Health Literacy,  News

What Cancer Patients Need to Know About COVID-19

Mask Coronavirus Cancer

Billions of people around the world have changed their everyday habits as a result of the global coronavirus pandemic. For many people that means working from home, home-schooling their children or avoiding public places so they can reduce their risk of exposure to the highly contagious virus.

But for those who already had major health problems, such as cancer, before the pandemic spread across the world, the risk of contracting COVID-19 is a particularly potent worry. While it’s still relatively early in the lifecycle of the new coronavirus, studies have indicated that certain cancer patients could be at elevated risk of death if they were to contract COVID-19.

COVID-19 and Death Rates in Cancer Patients

A Chinese study published in late April found that cancer patients who contracted COVID-19 died a rate three times higher than other coronavirus patients who didn’t have cancer. Patients with lung cancer or mesothelioma, as well as those with blood cancers like leukemia and lymphoma, had especially rates of death and other serious implications from COVID-19, which largely impacts the lungs and respiratory system.

Individuals with early-stage cancers, or cancers that hadn’t spread throughout their bodies, had COVID-19 death rates similar to those of the general population, suggesting that not only does the type and location of the cancer impact a person’s risk of death from COVID-19 but that advanced forms of all cancers could be of particular concern.

The American Cancer Society expects about 2 million new cases of cancer to be diagnosed this year, and before the COVID-19 pandemic, the health agency projected that 600,000 would die from cancer in the U.S. in 2020.

Lung cancer is one of the most common cancers in the United States, but the frequency of cases ranges widely geographically. For example, the population-adjusted rate of cancer in West Virginia (696.3 per 100,000) is almost double the lowest rate, Utah’s 362.6 per 100,000. This is especially noteworthy since states have had varying responses to the pandemic when it comes to attempts to limit contact between people and encourage social distancing.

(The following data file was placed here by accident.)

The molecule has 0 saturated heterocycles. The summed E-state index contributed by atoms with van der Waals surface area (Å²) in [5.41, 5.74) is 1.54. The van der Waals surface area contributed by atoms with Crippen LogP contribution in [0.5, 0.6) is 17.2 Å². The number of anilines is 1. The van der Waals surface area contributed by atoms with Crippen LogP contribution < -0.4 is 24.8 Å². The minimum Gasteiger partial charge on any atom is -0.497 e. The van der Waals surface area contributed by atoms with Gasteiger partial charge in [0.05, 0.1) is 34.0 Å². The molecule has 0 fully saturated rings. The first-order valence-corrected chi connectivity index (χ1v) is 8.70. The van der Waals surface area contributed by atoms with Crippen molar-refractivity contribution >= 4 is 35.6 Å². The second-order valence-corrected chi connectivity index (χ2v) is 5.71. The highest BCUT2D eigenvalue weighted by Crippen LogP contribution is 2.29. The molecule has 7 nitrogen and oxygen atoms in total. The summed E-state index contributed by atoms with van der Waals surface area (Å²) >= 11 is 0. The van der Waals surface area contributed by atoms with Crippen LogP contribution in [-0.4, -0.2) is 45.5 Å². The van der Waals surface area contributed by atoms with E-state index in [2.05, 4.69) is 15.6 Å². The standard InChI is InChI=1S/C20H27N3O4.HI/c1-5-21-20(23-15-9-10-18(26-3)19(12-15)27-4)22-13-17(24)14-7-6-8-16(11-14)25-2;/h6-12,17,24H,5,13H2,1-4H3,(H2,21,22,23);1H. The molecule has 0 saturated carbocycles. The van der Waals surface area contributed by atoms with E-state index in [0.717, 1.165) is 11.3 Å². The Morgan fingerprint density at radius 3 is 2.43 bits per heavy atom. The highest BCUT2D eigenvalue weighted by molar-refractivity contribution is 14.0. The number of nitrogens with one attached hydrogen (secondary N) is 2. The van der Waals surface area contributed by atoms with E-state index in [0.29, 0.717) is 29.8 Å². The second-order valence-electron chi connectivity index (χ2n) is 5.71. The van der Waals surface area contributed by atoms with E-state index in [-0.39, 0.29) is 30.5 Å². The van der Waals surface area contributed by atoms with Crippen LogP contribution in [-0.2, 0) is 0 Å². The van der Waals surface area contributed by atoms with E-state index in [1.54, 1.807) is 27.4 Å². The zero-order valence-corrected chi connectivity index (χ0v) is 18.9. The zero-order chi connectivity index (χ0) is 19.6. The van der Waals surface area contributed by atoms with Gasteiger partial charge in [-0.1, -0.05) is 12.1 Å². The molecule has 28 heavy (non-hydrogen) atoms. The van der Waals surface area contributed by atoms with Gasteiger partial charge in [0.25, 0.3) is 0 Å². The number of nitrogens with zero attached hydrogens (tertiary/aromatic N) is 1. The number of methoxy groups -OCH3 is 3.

Coronavirus and Cancer Risk Factors

Before the recent major study out of China on death rates of cancer patients from the novel coronavirus, health officials had issued advice for cancer patients to help limit their risk of exposure to the virus.

According to the National Cancer Institute, people with compromised immune systems, including those undergoing chemotherapy for cancer, are at an elevated risk of developing COVID-19. Additionally, people with lung diseases like cancer or a history of smoking, which is one of the most common causes of lung cancer, also are at a higher risk of getting sick from coronavirus.

There is currently no approved treatment for COVID-19, so patients who do recover from the illness may have to deal with a protracted period of convalescence or even hospitalization, which may be more difficult if the body is already dealing with another major infection, such as lung cancer, breast cancer, leukemia or another type of cancer.

Other risk factors for cancer, including old age and smoking, could have an impact on an individual’s risk of contracting COVID-19, regardless of whether they’ve been diagnosed with or are being treated for cancer. According to the European Society for Medical Oncology, smokers have a risk of severe COVID-19 symptoms that’s 1.4 times higher than for non-smokers and a major complication risk that’s 2.4 times higher.

Treatment Impact

People undergoing treatment for cancer are used to spending many hours every week at medical facilities, but in the era of coronavirus, this could be a dangerous proposition. Generally, medical authorities have advised people to avoid large gatherings and public spaces, as mixing in groups raises the risk of exposure to the virus.

But for those who require medical treatment to battle cancer, avoiding hospitals and other medical facilities might not be an option. For those who are actively undergoing cancer treatment, it’s crucial they contact their doctor to determine the best way for them to proceed. Depending on their health status and where they are in their course of treatment, their healthcare providers may recommend delaying treatment for a period or time, and some people who take oral cancer drugs may be able to get their medications sent straight to their homes so they can avoid drug stores.

Other hospitals and treatment centers have established specialized facilities and wards specifically for cancer patients so that they can safely continue their treatment.


Experiencing a cancer diagnosis and subsequent treatment regimen is a stressful, scary situation for anybody, but the ongoing COVID-19 pandemic is adding even greater strain on cancer patients and their caregivers. But following common-sense guidelines, such as avoiding public spaces and wearing masks anytime you’re outside the house, can help ensure that cancer patients aren’t compounding their health issues.

Additional References

American Association for Cancer Research, Patients with cancer appear more vulnerable to SARS-COV-2: a multi-center study during the COVID-19 outbreak. (2020.) Retrieved from

Meso Lawsuit After, Mesothelioma vs Lung Cancer Differences. (2020.) Retrieved from

National Cancer Institute, Coronavirus: What People with Cancer Should Know. (2020.) Retrieved from

European Society for Medical Oncology, An accurate COVID-19 screening model could allow early detection and potentially reduce the risk of severe complications and mortality. (2020.) Retrieved from

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Aaron Gordon is a writer for various blogs.

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